Established 1987 in Barbourville, Kentucky

Knox Historical Museum

History & Genealogy Center


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Latest News

Knox Museum staff updates research on Boone Trace in the Bimble community

Callihan Loop entrance to section of the old Boone Trace and Wildnerness Road looking toward the gap in Rasnick Hill through which the old Trace passed.Above: Callihan Loop entrance to section of the old Boone Trace and Wilderness Road looking toward the Gap in Rasnick Hil through which the old Trace passed.


The KHM's History Center is continuing its research locating the old Boone Trace through present Knox County and documenting its location through deed research.

The latest area being researched is in the Bimble community, where the Trace enters south Bimble after leaving Turkey Creek along the old Dixie Highway road bed, later known as the old U.S. 25E. The old Trace, which was later the old Wilderness Road, can be entered at Parkway Salvage yard on State Route 3439, and by car can be driven to within about one mile of the intersection of old 25E and Route 1304.


KHM releases photos of Lynn Camp Creek flooding of Corbin area in 1957

These photos, courtesy of the Corbin Times-Tribune, show the impact of the flooding of Lynn Camp Creek on Corbin in 1957.

1957 flooding of Lynn Camp Creek


Museum adds photo showcases of '79 Boone Festival and Knox church folk

1979 Daniel Boone Festival Photos

Knox County, Kentucky church folk



Knox County's political leaders in 1965





The political leadership of Knox County in 1965 posed together for a photo at the courthouse. Seated, left to right, are John Dixon, County Attorney; Lester Broughton, Jailer; and Floyd Sowders, Circuit Court Clerk. Standing from left are J.E. McDonald, County Judge; W.B. Frazier, Sheriff; and Clyde Williams, County Clerk.






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full size photo


The Speed Legacy To Union College

Editor's Note: The following article, with its author unspecified, describes the founding of Union College. It was presented to the Knox Museum in Fall 2014 by Union College staff. The author makes it clear that without the support of husband and wife Joshua F. and Fanny Henning Speed and Barbourville City residents, Union College may have never existed. In the early days of Union, the family's and city residents' philanthropy made the college successful.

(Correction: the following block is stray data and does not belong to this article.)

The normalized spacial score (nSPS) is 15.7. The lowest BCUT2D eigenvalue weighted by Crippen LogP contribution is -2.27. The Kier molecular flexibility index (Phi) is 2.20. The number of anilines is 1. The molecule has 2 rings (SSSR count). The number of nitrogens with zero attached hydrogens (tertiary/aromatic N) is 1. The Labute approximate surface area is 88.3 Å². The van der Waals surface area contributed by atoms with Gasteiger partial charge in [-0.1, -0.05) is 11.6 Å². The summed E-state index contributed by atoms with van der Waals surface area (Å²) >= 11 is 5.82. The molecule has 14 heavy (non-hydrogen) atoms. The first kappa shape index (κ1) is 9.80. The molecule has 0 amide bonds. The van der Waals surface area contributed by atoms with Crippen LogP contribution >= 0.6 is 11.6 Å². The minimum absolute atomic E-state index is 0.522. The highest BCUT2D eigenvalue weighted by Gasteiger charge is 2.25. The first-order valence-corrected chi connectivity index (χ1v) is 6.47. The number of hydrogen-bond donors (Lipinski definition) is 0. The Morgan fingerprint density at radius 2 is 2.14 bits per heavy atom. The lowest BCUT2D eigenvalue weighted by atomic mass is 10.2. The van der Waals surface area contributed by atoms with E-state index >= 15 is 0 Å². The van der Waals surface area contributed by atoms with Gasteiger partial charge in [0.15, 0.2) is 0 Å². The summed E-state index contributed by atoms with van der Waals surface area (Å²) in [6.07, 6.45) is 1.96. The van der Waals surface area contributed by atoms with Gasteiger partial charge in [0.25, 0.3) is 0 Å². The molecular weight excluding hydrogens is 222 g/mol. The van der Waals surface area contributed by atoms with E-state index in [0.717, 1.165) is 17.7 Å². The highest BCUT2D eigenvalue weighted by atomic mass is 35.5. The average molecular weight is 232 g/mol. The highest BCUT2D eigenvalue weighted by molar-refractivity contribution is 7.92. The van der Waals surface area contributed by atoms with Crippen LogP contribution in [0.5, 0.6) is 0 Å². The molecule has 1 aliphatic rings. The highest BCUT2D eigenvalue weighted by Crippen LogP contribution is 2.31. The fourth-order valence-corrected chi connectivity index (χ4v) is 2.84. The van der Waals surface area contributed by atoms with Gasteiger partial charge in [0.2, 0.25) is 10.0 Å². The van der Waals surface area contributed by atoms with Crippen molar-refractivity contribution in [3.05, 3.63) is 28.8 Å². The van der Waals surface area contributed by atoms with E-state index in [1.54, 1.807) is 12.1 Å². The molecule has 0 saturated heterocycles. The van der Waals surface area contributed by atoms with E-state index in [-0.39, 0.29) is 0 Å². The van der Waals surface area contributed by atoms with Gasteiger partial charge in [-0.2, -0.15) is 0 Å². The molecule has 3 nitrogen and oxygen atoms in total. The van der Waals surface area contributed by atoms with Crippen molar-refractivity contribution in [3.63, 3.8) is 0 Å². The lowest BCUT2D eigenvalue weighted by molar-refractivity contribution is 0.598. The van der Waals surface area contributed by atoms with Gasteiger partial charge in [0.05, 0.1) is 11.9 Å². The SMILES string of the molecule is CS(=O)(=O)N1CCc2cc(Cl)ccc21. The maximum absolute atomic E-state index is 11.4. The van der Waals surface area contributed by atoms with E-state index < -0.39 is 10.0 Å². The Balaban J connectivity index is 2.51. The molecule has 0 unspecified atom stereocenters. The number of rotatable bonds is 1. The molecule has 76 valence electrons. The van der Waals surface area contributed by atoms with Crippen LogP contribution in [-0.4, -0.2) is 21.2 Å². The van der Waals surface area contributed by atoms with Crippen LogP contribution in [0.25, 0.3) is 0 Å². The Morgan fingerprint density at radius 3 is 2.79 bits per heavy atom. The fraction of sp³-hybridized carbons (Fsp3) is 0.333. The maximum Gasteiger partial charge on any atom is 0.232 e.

The beneficence of Joshua Fry and Fanny Henning Speed provided endowment, constructed buildings, paid faculty salaries, and insured permanency of Union College.

It is interesting to note the ancestors of this illustrious Louisville family. Captain James and Mary Spencer Speed, grandparents of Joshua, came to Kentucky from Charlotte County, Virginia, in 1792 and settled near Danville after Captain Speed had served in the American Revolution. The son John was ten years old at the time.


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What Our Patrons Have to Say...

I did not realize you had a website until I received the current issue of the Knox Countian. Susan Arthur was my aunt.

Just wanted to let you know that I found a list of postmasters on line that included my ancestor Ambrose Arthur, who served as postmaster at Flat Lick between 1848-52. List is at
This list includes all postmasters from Knox County.
Mike Arthur
Michael Arthur
I would love to see the resurrection of the Christmas Party that was so enjoyable. My mom, Janice Potter Trent, was very active during that time. I truly miss the mingling, the great food we all prepared, and the stories told. Please consider doing this again. Thanks!
Penny Trent-Norman
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